April 28, 2017 – Everyone would probably agree that there are important things in our lives that we occasionally take for granted…good health, the love of family, and a comfortable home are a few examples. It is also very likely that we seldom – or never – think about how fortunate we are to have a sanitary sewer system, maintained by dedicated City employees who keep it functioning properly and, in doing so, protect public health.
“Southlake’s wastewater crew members work tirelessly to keep the system functioning well. Their contributions are some of the most fundamental and important services the City provides, but their work is seldom publicly recognized or even discussed,” said City Manager Shana Yelverton. “Their significant, but behind-the-scenes work makes them unsung heroes in my book.”
These crew members inspect lines and clean blockages caused by things like debris or grease. Effluent must be invisibly transported to a treatment plant, and the City wastewater crew ensures that pumps work, lift stations are maintained, and electrical systems don’t fail. They operate heavy equipment. Everything they do is meant to ensure the public’s health, safety, and convenience.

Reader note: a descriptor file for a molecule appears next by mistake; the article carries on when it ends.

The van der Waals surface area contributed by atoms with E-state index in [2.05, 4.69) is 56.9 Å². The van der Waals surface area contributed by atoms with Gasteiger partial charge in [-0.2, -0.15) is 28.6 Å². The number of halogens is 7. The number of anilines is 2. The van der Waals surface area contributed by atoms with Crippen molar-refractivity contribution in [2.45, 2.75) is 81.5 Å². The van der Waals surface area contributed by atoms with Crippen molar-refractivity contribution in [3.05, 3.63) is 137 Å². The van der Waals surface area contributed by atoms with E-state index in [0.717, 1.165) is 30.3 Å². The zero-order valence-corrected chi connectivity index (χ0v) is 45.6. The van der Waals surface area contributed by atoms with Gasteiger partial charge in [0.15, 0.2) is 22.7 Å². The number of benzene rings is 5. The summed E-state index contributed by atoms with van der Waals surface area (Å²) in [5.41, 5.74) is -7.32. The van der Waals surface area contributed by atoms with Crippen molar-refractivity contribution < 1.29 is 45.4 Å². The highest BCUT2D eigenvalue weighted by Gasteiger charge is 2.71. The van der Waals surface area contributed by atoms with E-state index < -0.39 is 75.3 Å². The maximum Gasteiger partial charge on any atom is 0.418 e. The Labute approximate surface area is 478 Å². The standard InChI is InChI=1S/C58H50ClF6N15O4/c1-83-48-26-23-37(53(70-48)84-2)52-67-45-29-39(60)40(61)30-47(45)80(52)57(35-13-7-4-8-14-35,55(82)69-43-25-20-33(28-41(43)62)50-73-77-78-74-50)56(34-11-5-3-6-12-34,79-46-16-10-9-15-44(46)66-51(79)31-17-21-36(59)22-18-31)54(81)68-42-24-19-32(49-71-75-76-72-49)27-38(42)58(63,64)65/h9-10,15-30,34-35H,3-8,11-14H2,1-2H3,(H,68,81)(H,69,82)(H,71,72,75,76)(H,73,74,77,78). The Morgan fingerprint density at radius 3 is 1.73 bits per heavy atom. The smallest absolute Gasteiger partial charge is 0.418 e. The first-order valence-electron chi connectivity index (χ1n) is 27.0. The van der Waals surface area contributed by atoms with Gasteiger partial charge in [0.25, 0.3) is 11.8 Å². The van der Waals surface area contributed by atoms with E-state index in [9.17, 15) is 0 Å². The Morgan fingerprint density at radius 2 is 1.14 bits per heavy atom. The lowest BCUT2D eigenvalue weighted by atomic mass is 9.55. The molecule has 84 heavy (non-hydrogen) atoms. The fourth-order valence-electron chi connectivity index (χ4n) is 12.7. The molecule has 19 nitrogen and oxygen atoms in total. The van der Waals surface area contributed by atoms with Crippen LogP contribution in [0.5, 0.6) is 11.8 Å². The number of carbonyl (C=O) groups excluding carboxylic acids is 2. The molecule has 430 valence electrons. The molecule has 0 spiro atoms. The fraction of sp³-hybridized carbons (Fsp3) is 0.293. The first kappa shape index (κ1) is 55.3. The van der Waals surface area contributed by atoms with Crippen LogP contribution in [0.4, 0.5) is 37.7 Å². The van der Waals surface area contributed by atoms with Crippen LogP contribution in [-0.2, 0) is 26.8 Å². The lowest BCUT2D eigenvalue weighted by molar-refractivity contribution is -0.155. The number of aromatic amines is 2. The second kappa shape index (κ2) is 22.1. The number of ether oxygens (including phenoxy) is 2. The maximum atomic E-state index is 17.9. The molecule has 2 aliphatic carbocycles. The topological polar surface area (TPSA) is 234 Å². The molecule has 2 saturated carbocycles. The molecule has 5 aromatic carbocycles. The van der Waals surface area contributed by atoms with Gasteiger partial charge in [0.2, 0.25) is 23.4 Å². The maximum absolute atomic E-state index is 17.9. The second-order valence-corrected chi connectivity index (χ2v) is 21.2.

The wastewater collection system receives about 3.1 million gallons of wastewater per day. The team maintains the collection system which consists of 208 miles (distance roughly equivalent from Southlake to Austin) of sewer pipe, 15 lift stations and 3,756 manholes. The lift stations, with a total of 33 pumps, require constant maintenance and cleaning.
These employees often work in the hot sun or in freezing temps…or, alternatively, at 4:00 am. They are available whenever they needed.
“The hallmark of their great performance is that the public seldom notices what they are doing because everything with our sewer system works so smoothly,” said Yelverton.
If we imagine a world without sophisticated sewer collection systems, and the people to build, maintain and operate them, things get uncomfortable pretty quickly.
The City’s wastewater crew is made up of Jack Thompson, Terry Holloway, Steve Stokes, Joe Robles, Jason Arellano, Christian Nash-Royal, Raymond Buckley, and Johnny Jones. These employees carry technical certifications, and together have more than 100 years of experience in the water/wastewater industry.